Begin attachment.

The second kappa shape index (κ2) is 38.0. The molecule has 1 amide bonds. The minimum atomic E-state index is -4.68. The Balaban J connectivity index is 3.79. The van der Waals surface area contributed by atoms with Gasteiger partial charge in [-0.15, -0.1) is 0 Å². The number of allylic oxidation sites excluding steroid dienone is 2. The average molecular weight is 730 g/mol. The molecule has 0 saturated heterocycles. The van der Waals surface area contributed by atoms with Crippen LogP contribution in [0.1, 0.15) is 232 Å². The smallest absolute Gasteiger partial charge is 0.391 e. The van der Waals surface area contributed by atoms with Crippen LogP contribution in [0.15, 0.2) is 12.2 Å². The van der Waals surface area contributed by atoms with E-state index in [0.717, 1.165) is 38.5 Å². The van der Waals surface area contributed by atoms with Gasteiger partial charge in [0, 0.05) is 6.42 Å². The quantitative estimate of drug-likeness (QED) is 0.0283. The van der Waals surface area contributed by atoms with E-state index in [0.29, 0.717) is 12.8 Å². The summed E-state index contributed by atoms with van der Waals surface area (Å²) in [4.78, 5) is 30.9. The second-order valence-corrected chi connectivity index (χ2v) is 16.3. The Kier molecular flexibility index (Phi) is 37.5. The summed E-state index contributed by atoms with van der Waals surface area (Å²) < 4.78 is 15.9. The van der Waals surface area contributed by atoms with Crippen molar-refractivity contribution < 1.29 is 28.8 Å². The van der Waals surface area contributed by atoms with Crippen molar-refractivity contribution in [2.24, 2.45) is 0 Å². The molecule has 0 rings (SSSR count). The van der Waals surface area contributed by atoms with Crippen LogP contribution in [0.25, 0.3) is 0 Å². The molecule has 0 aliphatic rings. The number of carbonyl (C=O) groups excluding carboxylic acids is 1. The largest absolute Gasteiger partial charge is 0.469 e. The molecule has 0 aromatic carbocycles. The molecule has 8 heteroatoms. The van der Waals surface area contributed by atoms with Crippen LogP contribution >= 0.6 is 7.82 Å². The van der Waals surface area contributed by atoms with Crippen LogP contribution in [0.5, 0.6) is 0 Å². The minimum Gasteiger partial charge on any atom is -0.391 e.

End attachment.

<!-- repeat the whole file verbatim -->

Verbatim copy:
The second kappa shape index (κ2) is 38.0. The molecule has 1 amide bonds. The minimum atomic E-state index is -4.68. The Balaban J connectivity index is 3.79. The van der Waals surface area contributed by atoms with Gasteiger partial charge in [-0.15, -0.1) is 0 Å². The number of allylic oxidation sites excluding steroid dienone is 2. The average molecular weight is 730 g/mol. The molecule has 0 saturated heterocycles. The van der Waals surface area contributed by atoms with Crippen LogP contribution in [0.1, 0.15) is 232 Å². The smallest absolute Gasteiger partial charge is 0.391 e. The van der Waals surface area contributed by atoms with Crippen LogP contribution in [0.15, 0.2) is 12.2 Å². The van der Waals surface area contributed by atoms with E-state index in [0.717, 1.165) is 38.5 Å². The van der Waals surface area contributed by atoms with Gasteiger partial charge in [0, 0.05) is 6.42 Å². The quantitative estimate of drug-likeness (QED) is 0.0283. The van der Waals surface area contributed by atoms with E-state index in [0.29, 0.717) is 12.8 Å². The summed E-state index contributed by atoms with van der Waals surface area (Å²) in [4.78, 5) is 30.9. The second-order valence-corrected chi connectivity index (χ2v) is 16.3. The Kier molecular flexibility index (Phi) is 37.5. The summed E-state index contributed by atoms with van der Waals surface area (Å²) < 4.78 is 15.9. The van der Waals surface area contributed by atoms with Crippen molar-refractivity contribution < 1.29 is 28.8 Å². The van der Waals surface area contributed by atoms with Crippen molar-refractivity contribution in [2.24, 2.45) is 0 Å². The molecule has 0 rings (SSSR count). The van der Waals surface area contributed by atoms with Crippen LogP contribution in [0.25, 0.3) is 0 Å². The molecule has 0 aliphatic rings. The number of carbonyl (C=O) groups excluding carboxylic acids is 1. The largest absolute Gasteiger partial charge is 0.469 e. The molecule has 0 aromatic carbocycles. The molecule has 8 heteroatoms. The van der Waals surface area contributed by atoms with Crippen LogP contribution >= 0.6 is 7.82 Å². The van der Waals surface area contributed by atoms with Crippen LogP contribution in [0.5, 0.6) is 0 Å². The minimum Gasteiger partial charge on any atom is -0.391 e.